I remember one of the first times someone called me a leader. I was the only freshman in the Alto II section of my choir class in high school.
Reaching out to minority groups enriches social and academic conversations on campus. It can help us fine-tune our minds to become better global ambassadors, understanding the influence of culture in academia.
Maybe you’ve seen yaks about it, heard chatter about it or been directly affected by its abstract presence, but the stereotypes in our greek community revolving around one “tier system” have simply got to go. For those of you who don’t understand (in which case I either applaud your ability to focus on what’s really important or urge you to get out from the rock you’re living under), the so-called “tier system” is built on the belief that, in Fraternity and Sorority Life, there is a totem-pole style ranking of coolness or widely-known reputation from one sorority/fraternity to another.
If you are a woman, please consider wearing a hijab on Thursday. It might not be comfortable, but being an ally rarely is. Last year was the first year Elon University participated in Hijab Day.
They say it’s not a Muslim ban. They say it’s a safety concern. They say this is all a preventive measure.
Black History is a living, breathing movement that our forebears started with hopes of cultivating a better environment for us. Their legacy is left to us. We, as in every human being, are capable of redirecting longstanding perceptions of race.
For students who had to struggle to get here or have struggled while here — including first-generation students — the graduation ceremony is more than just an orchestrated event, guaranteed to be given to you at the end of your four years. It’s something you and those who love you have fought incredibly hard for. It’s the culmination of more than four years of coursework. It’s a product of collective and unapologetic tenacity from you and those who have fought with you. So on the day of your undergraduate graduation, your invitation for family and friends is more than just an expectation.
Didn't hold the sign above my shirt because the two people on it put those problems below them. Now my city has to as well.
Dear Kathleen Parker, First, I’d like to thank you. The controversy around your visit to Elon University has at times made me so mad that I’ve actually gone to the gym to blow off steam.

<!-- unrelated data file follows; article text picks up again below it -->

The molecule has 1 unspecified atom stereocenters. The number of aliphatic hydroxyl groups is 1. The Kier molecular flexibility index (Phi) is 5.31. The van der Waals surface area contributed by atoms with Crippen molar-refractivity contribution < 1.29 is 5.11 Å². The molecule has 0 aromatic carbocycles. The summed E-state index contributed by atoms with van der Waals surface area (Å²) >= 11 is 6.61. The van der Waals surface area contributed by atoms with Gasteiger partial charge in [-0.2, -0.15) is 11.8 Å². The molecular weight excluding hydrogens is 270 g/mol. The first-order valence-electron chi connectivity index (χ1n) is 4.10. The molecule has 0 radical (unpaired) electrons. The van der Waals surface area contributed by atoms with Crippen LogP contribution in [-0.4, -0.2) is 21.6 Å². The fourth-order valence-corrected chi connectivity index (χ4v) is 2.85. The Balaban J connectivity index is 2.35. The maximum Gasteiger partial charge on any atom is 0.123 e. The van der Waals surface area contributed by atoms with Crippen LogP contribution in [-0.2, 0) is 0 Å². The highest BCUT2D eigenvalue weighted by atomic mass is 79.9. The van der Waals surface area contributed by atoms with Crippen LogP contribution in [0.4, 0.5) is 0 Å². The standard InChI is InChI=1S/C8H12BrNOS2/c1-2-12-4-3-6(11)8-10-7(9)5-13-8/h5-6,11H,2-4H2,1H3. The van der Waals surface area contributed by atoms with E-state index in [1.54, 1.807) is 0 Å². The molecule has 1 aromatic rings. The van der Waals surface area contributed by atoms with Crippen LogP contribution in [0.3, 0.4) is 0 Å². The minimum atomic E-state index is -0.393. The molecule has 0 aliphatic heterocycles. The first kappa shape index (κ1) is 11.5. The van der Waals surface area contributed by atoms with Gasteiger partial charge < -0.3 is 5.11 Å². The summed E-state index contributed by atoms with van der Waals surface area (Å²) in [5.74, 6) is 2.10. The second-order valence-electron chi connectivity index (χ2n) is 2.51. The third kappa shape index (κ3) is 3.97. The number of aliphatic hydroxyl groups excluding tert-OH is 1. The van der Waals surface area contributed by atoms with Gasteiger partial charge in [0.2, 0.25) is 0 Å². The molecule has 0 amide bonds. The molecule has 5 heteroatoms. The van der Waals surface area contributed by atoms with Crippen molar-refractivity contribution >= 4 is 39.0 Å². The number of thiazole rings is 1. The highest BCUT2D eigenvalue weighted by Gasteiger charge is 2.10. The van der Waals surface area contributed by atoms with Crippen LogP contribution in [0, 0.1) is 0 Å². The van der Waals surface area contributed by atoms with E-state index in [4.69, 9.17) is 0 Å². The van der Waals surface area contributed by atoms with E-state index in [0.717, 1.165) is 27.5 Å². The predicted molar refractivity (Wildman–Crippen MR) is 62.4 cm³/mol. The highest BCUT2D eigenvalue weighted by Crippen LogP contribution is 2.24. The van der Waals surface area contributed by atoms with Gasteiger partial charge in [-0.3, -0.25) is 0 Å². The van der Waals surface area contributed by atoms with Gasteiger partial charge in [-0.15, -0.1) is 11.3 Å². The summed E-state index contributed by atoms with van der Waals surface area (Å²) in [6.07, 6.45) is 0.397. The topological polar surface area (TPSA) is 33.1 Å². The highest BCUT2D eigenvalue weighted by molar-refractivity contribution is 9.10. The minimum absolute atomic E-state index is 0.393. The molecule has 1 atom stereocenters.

College is a place where you come to have your views challenged, and where you can learn more about the world to form more educated opinions for yourself.
Maybe this is the new norm and I have to accept it. Silly me for thinking I was going to inherit a nation that was supposedly “indivisible,” as I robotically recited in the Pledge of Allegiance in grade school.
We all long for the chance to know where we came from. Not our hometown. Not our birthplace. But our heritage. My entire family is from Ghana — uncles, cousins and aunts, everyone.
Muhammad Ali was before my time...way before my time. But that is irrelevant. My parents were only three-years-old when he defeated Sony Liston for the heavyweight boxing title in 1964.
It’s been an interesting couple weeks for Emory University. After chalk messages supporting Republican frontrunner Donald Trump appeared on various walkways of the Atlanta university, a number of conservative students responded with anti-Trump protests, believing the messages represented a legitimate threat to their safety and to the state of inclusivity at their campus.
For North Carolina lawmakers, the goal for this upcoming year is simple: silence whistleblowers and stifle cries of injustice.
At each of the four blood drives that I have attempted to donate blood at, there has been a unique issue preventing me from accomplishing this task.
On March 3rd, Governor Pat McCrory signed a new state law that questions equality among all.
Walter Isaacson, CEO of the Aspen Institute and former CEO of CNN and Editor of Time Magazine, was at Elon University on Thursday for Spring Convocation.
The proliferation of mobile devices has brought several major advantages. An iPhone can be used to take photos, offer driving directions, send text messages and emails, record videos and so much more.
This past weekend, I took a flight from California back to North Carolina. It was a long flight already, but with the delay and the three-hour time difference, we could have mistaken it for a trip overseas. During our layover in San Francisco, I shuffled around with my overpacked suitcase, trying to spot two seats in the waiting area that were side-by-side, to enable my husband and I to sit together during our wait.